Kenya’s Controversial Digital ID Scheme Faces Pushback

A woman being photographed
A Kenyan woman looks at a biometric camera, in Nairobi, Kenya, on May 17, 2019. © Simon Maina/AFP/Getty

Kenya is home to a blossoming $1 billion technology scene, but a new government-run digital identification program is stirring up controversy with concerns about data privacy and discrimination. As a leader in the tech industry, what happens next in Kenyan courts could paint a picture of the future for their neighbors in Africa. 

On the eve of 2019, President Kenyatta signed into law a sweeping new digital identification system, the National Integrated Identification Management Systems (NIIMS). The one-page amendment, buried in an end-of-year omnibus amendments law, effectively required all Kenyan citizens and residents above six years old to register for a personal identification number, known in Kenya as Huduma Namba, (service number). According to the government, NIIMS would centralize all existing records and establish a master database as “the single source of persons’ identity in Kenya.”

While the government has sold NIIMS as a program to increase access to services and guard against identity theft, it is troubling that the amendment lacks teeth on data protection. It allows the government to collect invasive personal information such as GPS, DNA, and a list of other biometrics (which includes fingerprints, retina and iris patterns) without properly explaining how the government will use this information, or how it will be stored and protected. Moreover, the introduction of digital ID systems brings the potential for discrimination against vulnerable groups, something that may go unaddressed until too late.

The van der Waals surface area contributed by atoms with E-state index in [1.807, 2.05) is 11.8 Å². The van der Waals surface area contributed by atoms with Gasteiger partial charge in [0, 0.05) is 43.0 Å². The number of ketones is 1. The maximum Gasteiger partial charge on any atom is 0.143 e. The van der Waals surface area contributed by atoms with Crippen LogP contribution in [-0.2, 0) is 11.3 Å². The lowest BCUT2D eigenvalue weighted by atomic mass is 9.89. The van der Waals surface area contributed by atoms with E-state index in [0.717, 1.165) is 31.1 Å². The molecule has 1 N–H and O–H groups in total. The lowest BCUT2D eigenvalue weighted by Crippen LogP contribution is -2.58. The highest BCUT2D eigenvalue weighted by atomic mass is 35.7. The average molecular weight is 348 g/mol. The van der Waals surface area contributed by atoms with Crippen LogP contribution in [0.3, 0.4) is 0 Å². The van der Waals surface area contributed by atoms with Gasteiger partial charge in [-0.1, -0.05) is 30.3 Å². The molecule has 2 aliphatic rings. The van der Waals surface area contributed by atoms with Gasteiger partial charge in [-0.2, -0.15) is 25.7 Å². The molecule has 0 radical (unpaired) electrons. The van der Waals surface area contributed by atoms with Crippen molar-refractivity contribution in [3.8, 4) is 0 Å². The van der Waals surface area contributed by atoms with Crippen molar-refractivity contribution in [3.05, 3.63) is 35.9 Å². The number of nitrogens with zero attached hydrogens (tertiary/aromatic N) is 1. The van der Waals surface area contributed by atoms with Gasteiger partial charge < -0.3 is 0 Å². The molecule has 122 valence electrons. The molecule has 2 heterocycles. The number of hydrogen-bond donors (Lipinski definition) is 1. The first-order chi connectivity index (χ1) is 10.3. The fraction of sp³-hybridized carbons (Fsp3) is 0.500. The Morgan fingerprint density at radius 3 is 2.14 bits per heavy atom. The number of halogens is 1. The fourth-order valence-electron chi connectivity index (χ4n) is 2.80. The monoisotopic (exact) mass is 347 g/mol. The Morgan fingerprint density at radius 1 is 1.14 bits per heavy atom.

The process of developing NIIMS, including the selection of the implementing contractor, has been surrounded in secrecy. The government has already spent close to Sh7billion on NIIMS (approximately $69 million), and the National Treasury seeks another Sh1billion from parliament to finalize the project. 

Even more troubling, the law lacked genuine public participation, and the National Assembly by-passed approval by the Senate. An alliance of advocates, including the Kenyan Nubian Rights Forum (NRF), a grassroots non-governmental organization, challenged the law in the Constitutional and Human Rights Division of the High Court of Kenya in Nairobi in February 2019, ahead of the official start of the registration process.

In April, the court issued interim orders allowing the state to continue with registration on several conditions: the government could not make NIIMS registration mandatory or impose deadlines, it could not share data between agencies or with third parties, and it could not deny services to people who do not register.

Despite the court’s timely intervention, government officials proceeded to send mixed messages, warning the public on multiple occasions that registration would be mandatory while backing away from this statement on other occasions. Public understanding of NIIMS and the enrollment process was limited, with many left confused about its utility. Kenyans launched the Twitter hashtags #resisthudumanamba and #Iamnotboarding to voice their concerns about the program.